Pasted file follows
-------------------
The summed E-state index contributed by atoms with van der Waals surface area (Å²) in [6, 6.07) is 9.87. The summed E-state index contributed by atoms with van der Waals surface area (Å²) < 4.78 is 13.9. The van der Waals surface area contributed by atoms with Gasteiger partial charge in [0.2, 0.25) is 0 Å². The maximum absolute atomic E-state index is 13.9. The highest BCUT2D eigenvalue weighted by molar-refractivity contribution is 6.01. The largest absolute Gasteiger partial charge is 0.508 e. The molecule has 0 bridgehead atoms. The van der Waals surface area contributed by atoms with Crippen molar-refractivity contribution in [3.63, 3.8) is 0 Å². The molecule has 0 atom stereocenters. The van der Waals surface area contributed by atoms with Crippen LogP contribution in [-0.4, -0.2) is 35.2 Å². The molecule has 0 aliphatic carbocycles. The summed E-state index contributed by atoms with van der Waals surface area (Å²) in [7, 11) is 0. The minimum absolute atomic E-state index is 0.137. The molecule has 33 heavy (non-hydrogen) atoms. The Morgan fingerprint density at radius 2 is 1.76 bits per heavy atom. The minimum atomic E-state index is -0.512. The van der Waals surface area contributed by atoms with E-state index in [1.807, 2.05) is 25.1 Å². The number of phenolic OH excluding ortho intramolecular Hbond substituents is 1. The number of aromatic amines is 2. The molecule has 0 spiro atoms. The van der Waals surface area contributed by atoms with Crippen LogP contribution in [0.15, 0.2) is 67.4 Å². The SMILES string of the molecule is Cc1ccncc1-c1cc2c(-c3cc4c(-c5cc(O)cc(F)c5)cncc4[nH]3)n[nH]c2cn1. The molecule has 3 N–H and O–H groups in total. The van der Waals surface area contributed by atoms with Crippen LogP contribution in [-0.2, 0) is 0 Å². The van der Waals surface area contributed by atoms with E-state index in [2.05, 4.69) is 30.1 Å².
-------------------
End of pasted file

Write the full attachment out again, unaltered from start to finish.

The summed E-state index contributed by atoms with van der Waals surface area (Å²) in [6, 6.07) is 9.87. The summed E-state index contributed by atoms with van der Waals surface area (Å²) < 4.78 is 13.9. The van der Waals surface area contributed by atoms with Gasteiger partial charge in [0.2, 0.25) is 0 Å². The maximum absolute atomic E-state index is 13.9. The highest BCUT2D eigenvalue weighted by molar-refractivity contribution is 6.01. The largest absolute Gasteiger partial charge is 0.508 e. The molecule has 0 bridgehead atoms. The van der Waals surface area contributed by atoms with Crippen molar-refractivity contribution in [3.63, 3.8) is 0 Å². The molecule has 0 atom stereocenters. The van der Waals surface area contributed by atoms with Crippen LogP contribution in [-0.4, -0.2) is 35.2 Å². The molecule has 0 aliphatic carbocycles. The summed E-state index contributed by atoms with van der Waals surface area (Å²) in [7, 11) is 0. The minimum absolute atomic E-state index is 0.137. The molecule has 33 heavy (non-hydrogen) atoms. The Morgan fingerprint density at radius 2 is 1.76 bits per heavy atom. The minimum atomic E-state index is -0.512. The van der Waals surface area contributed by atoms with E-state index in [1.807, 2.05) is 25.1 Å². The number of phenolic OH excluding ortho intramolecular Hbond substituents is 1. The number of aromatic amines is 2. The molecule has 0 spiro atoms. The van der Waals surface area contributed by atoms with Crippen LogP contribution in [0.15, 0.2) is 67.4 Å². The SMILES string of the molecule is Cc1ccncc1-c1cc2c(-c3cc4c(-c5cc(O)cc(F)c5)cncc4[nH]3)n[nH]c2cn1. The molecule has 3 N–H and O–H groups in total. The van der Waals surface area contributed by atoms with Crippen LogP contribution in [-0.2, 0) is 0 Å². The van der Waals surface area contributed by atoms with E-state index in [2.05, 4.69) is 30.1 Å².